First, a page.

What famous French writer was part Negro?

June 5, 2017 | Author: | Posted in General Knowledge

Alexandre Dumas the elder (1802-1870), author of The Count of Monte Cristo and other romantic novels, was of part Negro blood. His father, General Alexandre Davy de la Pailleterie Dumas, was a mulatto, the son of a French nobleman named Alexandre Davy de la Pailleterie and a full-blooded Negro woman of Santo Domingo.

General Dumas took the name Dumas from his Negro mother. Alexandre Dumas père (so called to distinguish him from his son) was born in France, his mother being the daughter of a French innkeeper. He was, therefore, a quadroon—0f one-fourth Negro blood. Crisp hair, dark complexion and thick lips were African characteristics that Alexandre Dumas père inherited from his maternal grandmother.

M. Schele de Vere, in Americanisms; the English of the New World (1872), said the great French author unmistakably betrayed his African origin in his speech and writings.

In C. Young‘s A Memoir of Charles Mayne Young (1871) it is related that when Alexandre Dumas père was asked who his father was, the author of The Count of Monte Cristo replied: “My father was a creole, his father a Negro, and his father a monkey; my family, it seems, begins where yours left off.”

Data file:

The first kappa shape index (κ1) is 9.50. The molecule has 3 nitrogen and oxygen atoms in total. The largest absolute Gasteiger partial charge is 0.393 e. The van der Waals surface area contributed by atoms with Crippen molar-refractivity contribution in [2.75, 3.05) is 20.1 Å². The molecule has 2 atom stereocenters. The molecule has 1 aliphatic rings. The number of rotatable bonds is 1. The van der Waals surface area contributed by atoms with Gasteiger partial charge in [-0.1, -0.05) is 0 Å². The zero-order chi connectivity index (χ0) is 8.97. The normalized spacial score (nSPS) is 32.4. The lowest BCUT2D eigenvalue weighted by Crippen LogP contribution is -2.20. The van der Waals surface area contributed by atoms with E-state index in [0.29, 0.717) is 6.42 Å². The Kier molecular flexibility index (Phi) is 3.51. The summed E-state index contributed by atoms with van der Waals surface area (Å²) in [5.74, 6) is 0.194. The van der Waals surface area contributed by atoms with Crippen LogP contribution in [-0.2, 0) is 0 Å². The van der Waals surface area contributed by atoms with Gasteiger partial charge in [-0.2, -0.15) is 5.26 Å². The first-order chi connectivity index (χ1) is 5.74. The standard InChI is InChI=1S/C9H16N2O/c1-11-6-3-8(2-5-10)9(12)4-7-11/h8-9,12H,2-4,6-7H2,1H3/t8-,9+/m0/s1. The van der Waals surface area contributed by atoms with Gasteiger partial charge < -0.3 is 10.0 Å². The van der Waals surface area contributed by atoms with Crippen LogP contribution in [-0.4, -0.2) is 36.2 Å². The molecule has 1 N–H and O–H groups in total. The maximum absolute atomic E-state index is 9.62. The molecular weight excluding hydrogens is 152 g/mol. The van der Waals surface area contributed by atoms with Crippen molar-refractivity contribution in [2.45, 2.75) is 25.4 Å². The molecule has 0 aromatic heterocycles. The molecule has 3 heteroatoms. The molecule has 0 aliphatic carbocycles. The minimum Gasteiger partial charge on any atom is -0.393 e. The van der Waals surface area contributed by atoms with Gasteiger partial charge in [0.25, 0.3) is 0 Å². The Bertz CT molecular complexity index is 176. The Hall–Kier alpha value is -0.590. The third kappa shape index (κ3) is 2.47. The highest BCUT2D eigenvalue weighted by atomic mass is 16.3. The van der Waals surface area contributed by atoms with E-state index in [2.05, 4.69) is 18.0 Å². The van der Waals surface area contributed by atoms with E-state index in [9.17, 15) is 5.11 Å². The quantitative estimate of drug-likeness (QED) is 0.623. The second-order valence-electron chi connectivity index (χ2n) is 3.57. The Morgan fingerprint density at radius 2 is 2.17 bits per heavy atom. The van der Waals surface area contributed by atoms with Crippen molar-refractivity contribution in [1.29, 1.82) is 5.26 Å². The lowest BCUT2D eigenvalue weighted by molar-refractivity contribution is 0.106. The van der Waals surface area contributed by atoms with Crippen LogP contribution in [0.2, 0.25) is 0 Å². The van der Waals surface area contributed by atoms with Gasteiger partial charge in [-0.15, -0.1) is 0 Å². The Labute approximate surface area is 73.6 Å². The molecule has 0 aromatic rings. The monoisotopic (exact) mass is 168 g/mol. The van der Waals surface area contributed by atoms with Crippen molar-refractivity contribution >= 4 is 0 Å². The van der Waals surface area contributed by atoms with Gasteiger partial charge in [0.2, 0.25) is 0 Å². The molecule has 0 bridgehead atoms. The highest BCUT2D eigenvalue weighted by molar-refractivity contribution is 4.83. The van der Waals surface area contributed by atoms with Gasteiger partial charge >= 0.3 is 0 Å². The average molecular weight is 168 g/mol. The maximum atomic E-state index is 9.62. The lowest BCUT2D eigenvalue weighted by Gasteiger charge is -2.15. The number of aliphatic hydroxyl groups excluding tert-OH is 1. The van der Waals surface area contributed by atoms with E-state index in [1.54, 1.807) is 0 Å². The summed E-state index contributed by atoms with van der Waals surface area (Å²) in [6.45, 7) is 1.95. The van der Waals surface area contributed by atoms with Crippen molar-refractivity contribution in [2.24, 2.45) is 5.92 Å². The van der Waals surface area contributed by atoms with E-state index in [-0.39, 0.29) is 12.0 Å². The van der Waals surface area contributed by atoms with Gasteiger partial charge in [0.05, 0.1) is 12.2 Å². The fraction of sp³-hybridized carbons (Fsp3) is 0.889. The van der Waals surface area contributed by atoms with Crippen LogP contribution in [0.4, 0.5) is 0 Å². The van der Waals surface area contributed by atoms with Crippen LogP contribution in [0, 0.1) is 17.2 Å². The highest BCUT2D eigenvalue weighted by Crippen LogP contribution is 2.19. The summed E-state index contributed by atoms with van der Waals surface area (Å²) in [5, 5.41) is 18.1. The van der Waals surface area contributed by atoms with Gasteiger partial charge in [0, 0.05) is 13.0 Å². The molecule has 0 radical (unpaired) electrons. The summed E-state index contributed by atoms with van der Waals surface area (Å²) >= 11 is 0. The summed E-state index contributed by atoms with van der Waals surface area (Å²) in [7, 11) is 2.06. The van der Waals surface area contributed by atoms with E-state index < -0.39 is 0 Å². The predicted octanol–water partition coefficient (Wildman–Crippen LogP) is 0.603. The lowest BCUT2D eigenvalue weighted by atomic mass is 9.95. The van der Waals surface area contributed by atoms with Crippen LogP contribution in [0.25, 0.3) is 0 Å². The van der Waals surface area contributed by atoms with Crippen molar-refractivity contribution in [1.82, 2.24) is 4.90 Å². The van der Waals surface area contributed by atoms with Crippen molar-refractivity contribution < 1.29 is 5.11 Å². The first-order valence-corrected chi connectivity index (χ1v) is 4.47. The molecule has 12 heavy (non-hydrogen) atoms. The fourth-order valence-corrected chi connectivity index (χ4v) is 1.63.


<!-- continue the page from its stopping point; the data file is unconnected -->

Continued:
This Dumas was one of the most prolific writers who ever lived. He wrote some twelve hundred volumes and earned about five million dollars as an author. His son, Alexandre Dumas the younger (1824-1895), who distinguished himself as a dramatist, was of one-eighth Negro blood.

Samuel Coleridge-Taylor (1875—1912), English composer and author of the Hiawatha trilogy, was of half African blood. He was the son of a Negro physician of Sierra Leone and an Englishwoman.

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